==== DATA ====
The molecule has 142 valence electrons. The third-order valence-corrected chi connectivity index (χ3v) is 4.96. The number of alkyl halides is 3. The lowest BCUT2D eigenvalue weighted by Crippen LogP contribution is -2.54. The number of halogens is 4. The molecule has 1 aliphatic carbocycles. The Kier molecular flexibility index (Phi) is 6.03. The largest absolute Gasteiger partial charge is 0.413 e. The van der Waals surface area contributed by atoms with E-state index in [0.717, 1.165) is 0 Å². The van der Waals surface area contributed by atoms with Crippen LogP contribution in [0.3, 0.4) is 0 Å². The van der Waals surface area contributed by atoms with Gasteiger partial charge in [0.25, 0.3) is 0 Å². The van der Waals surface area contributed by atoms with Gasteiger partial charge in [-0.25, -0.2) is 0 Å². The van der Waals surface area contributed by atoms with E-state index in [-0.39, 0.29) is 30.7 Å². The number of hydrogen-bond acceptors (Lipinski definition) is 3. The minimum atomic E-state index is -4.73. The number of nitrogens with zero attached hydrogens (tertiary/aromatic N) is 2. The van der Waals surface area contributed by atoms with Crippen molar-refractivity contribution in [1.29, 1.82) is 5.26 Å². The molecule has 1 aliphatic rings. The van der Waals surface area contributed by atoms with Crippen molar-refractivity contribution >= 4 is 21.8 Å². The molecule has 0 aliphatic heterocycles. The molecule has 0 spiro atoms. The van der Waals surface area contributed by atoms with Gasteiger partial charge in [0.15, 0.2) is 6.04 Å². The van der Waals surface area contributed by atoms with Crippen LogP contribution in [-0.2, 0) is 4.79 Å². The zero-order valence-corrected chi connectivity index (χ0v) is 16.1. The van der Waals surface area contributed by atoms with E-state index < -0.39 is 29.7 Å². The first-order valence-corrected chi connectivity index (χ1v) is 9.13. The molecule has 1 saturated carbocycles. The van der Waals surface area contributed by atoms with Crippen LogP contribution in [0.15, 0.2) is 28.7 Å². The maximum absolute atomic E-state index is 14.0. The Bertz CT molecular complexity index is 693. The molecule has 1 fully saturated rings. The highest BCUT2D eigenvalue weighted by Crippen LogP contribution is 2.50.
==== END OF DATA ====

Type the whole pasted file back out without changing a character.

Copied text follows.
The molecule has 142 valence electrons. The third-order valence-corrected chi connectivity index (χ3v) is 4.96. The number of alkyl halides is 3. The lowest BCUT2D eigenvalue weighted by Crippen LogP contribution is -2.54. The number of halogens is 4. The molecule has 1 aliphatic carbocycles. The Kier molecular flexibility index (Phi) is 6.03. The largest absolute Gasteiger partial charge is 0.413 e. The van der Waals surface area contributed by atoms with E-state index in [0.717, 1.165) is 0 Å². The van der Waals surface area contributed by atoms with Crippen LogP contribution in [0.3, 0.4) is 0 Å². The van der Waals surface area contributed by atoms with Gasteiger partial charge in [0.25, 0.3) is 0 Å². The van der Waals surface area contributed by atoms with Gasteiger partial charge in [-0.25, -0.2) is 0 Å². The van der Waals surface area contributed by atoms with E-state index in [-0.39, 0.29) is 30.7 Å². The number of hydrogen-bond acceptors (Lipinski definition) is 3. The minimum atomic E-state index is -4.73. The number of nitrogens with zero attached hydrogens (tertiary/aromatic N) is 2. The van der Waals surface area contributed by atoms with Crippen molar-refractivity contribution in [1.29, 1.82) is 5.26 Å². The molecule has 1 aliphatic rings. The van der Waals surface area contributed by atoms with Crippen molar-refractivity contribution >= 4 is 21.8 Å². The molecule has 0 aliphatic heterocycles. The molecule has 0 spiro atoms. The van der Waals surface area contributed by atoms with Gasteiger partial charge in [0.15, 0.2) is 6.04 Å². The van der Waals surface area contributed by atoms with Crippen LogP contribution in [-0.2, 0) is 4.79 Å². The zero-order valence-corrected chi connectivity index (χ0v) is 16.1. The van der Waals surface area contributed by atoms with E-state index < -0.39 is 29.7 Å². The first-order valence-corrected chi connectivity index (χ1v) is 9.13. The molecule has 1 saturated carbocycles. The van der Waals surface area contributed by atoms with Crippen LogP contribution in [0.15, 0.2) is 28.7 Å². The maximum absolute atomic E-state index is 14.0. The Bertz CT molecular complexity index is 693. The molecule has 1 fully saturated rings. The highest BCUT2D eigenvalue weighted by Crippen LogP contribution is 2.50.